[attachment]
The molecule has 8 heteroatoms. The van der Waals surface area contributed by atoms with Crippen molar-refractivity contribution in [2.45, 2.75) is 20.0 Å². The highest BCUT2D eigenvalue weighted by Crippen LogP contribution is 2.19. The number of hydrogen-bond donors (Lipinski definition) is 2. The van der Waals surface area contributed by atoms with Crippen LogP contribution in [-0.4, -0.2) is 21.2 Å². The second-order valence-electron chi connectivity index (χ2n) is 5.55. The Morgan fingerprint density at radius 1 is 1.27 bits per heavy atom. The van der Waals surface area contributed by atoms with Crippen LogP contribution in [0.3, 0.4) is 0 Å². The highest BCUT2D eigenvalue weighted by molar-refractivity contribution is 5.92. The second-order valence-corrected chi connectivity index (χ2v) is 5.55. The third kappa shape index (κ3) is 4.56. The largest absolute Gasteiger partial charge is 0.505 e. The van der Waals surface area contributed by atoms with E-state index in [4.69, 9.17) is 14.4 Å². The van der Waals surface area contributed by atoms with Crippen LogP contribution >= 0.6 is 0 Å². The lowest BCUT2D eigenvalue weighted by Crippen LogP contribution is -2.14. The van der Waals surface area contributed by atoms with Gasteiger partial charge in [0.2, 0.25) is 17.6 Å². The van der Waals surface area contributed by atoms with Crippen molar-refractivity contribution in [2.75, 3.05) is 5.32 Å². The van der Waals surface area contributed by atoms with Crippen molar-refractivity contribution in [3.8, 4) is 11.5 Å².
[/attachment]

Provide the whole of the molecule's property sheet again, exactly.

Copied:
The molecule has 8 heteroatoms. The van der Waals surface area contributed by atoms with Crippen molar-refractivity contribution in [2.45, 2.75) is 20.0 Å². The highest BCUT2D eigenvalue weighted by Crippen LogP contribution is 2.19. The number of hydrogen-bond donors (Lipinski definition) is 2. The van der Waals surface area contributed by atoms with Crippen LogP contribution in [-0.4, -0.2) is 21.2 Å². The second-order valence-electron chi connectivity index (χ2n) is 5.55. The Morgan fingerprint density at radius 1 is 1.27 bits per heavy atom. The van der Waals surface area contributed by atoms with Crippen LogP contribution in [0.3, 0.4) is 0 Å². The highest BCUT2D eigenvalue weighted by molar-refractivity contribution is 5.92. The second-order valence-corrected chi connectivity index (χ2v) is 5.55. The third kappa shape index (κ3) is 4.56. The largest absolute Gasteiger partial charge is 0.505 e. The van der Waals surface area contributed by atoms with E-state index in [4.69, 9.17) is 14.4 Å². The van der Waals surface area contributed by atoms with Crippen LogP contribution >= 0.6 is 0 Å². The lowest BCUT2D eigenvalue weighted by Crippen LogP contribution is -2.14. The van der Waals surface area contributed by atoms with Gasteiger partial charge in [0.2, 0.25) is 17.6 Å². The van der Waals surface area contributed by atoms with Crippen molar-refractivity contribution in [2.75, 3.05) is 5.32 Å². The van der Waals surface area contributed by atoms with Crippen molar-refractivity contribution in [3.8, 4) is 11.5 Å².